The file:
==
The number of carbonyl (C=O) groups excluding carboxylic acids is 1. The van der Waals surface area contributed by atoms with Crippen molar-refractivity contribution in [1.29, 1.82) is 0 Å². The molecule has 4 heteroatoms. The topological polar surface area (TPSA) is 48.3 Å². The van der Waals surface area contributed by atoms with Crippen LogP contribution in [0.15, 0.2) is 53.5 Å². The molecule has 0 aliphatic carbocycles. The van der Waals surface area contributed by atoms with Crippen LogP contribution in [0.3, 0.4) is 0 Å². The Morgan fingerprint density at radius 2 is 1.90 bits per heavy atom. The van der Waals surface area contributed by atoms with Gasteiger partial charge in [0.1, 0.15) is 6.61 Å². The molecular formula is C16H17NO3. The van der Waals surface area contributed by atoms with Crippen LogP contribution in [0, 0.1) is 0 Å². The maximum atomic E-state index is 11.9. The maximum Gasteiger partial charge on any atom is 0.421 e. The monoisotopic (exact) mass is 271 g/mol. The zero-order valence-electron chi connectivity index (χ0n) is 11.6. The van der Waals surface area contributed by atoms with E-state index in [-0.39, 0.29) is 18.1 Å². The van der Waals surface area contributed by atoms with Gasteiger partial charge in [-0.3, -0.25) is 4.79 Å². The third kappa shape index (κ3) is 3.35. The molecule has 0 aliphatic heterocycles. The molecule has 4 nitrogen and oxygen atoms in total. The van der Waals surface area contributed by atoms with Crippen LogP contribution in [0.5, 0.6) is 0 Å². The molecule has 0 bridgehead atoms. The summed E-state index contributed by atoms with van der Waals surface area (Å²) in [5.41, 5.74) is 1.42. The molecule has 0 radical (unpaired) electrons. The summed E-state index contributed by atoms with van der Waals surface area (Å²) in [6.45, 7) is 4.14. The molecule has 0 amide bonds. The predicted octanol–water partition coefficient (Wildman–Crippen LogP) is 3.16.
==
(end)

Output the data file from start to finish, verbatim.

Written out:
The number of carbonyl (C=O) groups excluding carboxylic acids is 1. The van der Waals surface area contributed by atoms with Crippen molar-refractivity contribution in [1.29, 1.82) is 0 Å². The molecule has 4 heteroatoms. The topological polar surface area (TPSA) is 48.3 Å². The van der Waals surface area contributed by atoms with Crippen LogP contribution in [0.15, 0.2) is 53.5 Å². The molecule has 0 aliphatic carbocycles. The van der Waals surface area contributed by atoms with Crippen LogP contribution in [0.3, 0.4) is 0 Å². The Morgan fingerprint density at radius 2 is 1.90 bits per heavy atom. The van der Waals surface area contributed by atoms with Gasteiger partial charge in [0.1, 0.15) is 6.61 Å². The molecular formula is C16H17NO3. The van der Waals surface area contributed by atoms with Crippen LogP contribution in [0, 0.1) is 0 Å². The maximum atomic E-state index is 11.9. The maximum Gasteiger partial charge on any atom is 0.421 e. The monoisotopic (exact) mass is 271 g/mol. The zero-order valence-electron chi connectivity index (χ0n) is 11.6. The van der Waals surface area contributed by atoms with E-state index in [-0.39, 0.29) is 18.1 Å². The van der Waals surface area contributed by atoms with Gasteiger partial charge in [-0.3, -0.25) is 4.79 Å². The third kappa shape index (κ3) is 3.35. The molecule has 0 aliphatic heterocycles. The molecule has 4 nitrogen and oxygen atoms in total. The van der Waals surface area contributed by atoms with Crippen LogP contribution in [0.5, 0.6) is 0 Å². The molecule has 0 bridgehead atoms. The summed E-state index contributed by atoms with van der Waals surface area (Å²) in [5.41, 5.74) is 1.42. The molecule has 0 radical (unpaired) electrons. The summed E-state index contributed by atoms with van der Waals surface area (Å²) in [6.45, 7) is 4.14. The molecule has 0 amide bonds. The predicted octanol–water partition coefficient (Wildman–Crippen LogP) is 3.16.